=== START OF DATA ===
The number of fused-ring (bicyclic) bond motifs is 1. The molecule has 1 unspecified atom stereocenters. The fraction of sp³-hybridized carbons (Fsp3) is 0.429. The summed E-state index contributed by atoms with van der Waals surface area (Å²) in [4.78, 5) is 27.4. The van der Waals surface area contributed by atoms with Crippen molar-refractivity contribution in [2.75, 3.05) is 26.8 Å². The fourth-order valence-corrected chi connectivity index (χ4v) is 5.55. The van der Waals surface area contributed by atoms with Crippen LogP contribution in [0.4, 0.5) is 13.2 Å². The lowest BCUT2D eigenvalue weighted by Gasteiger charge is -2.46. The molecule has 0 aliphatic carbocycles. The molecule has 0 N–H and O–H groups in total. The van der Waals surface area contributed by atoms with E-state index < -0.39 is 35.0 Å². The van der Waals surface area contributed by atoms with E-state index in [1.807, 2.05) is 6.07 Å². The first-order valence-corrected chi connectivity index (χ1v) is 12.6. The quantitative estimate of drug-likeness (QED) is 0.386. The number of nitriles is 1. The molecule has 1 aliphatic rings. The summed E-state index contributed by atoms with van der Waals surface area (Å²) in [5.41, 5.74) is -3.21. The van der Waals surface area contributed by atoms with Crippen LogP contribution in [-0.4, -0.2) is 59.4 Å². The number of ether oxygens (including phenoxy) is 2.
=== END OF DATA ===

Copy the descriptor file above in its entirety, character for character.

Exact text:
The number of fused-ring (bicyclic) bond motifs is 1. The molecule has 1 unspecified atom stereocenters. The fraction of sp³-hybridized carbons (Fsp3) is 0.429. The summed E-state index contributed by atoms with van der Waals surface area (Å²) in [4.78, 5) is 27.4. The van der Waals surface area contributed by atoms with Crippen molar-refractivity contribution in [2.75, 3.05) is 26.8 Å². The fourth-order valence-corrected chi connectivity index (χ4v) is 5.55. The van der Waals surface area contributed by atoms with Crippen LogP contribution in [0.4, 0.5) is 13.2 Å². The lowest BCUT2D eigenvalue weighted by Gasteiger charge is -2.46. The molecule has 0 aliphatic carbocycles. The molecule has 0 N–H and O–H groups in total. The van der Waals surface area contributed by atoms with E-state index < -0.39 is 35.0 Å². The van der Waals surface area contributed by atoms with E-state index in [1.807, 2.05) is 6.07 Å². The first-order valence-corrected chi connectivity index (χ1v) is 12.6. The quantitative estimate of drug-likeness (QED) is 0.386. The number of nitriles is 1. The molecule has 1 aliphatic rings. The summed E-state index contributed by atoms with van der Waals surface area (Å²) in [5.41, 5.74) is -3.21. The van der Waals surface area contributed by atoms with Crippen LogP contribution in [-0.4, -0.2) is 59.4 Å². The number of ether oxygens (including phenoxy) is 2.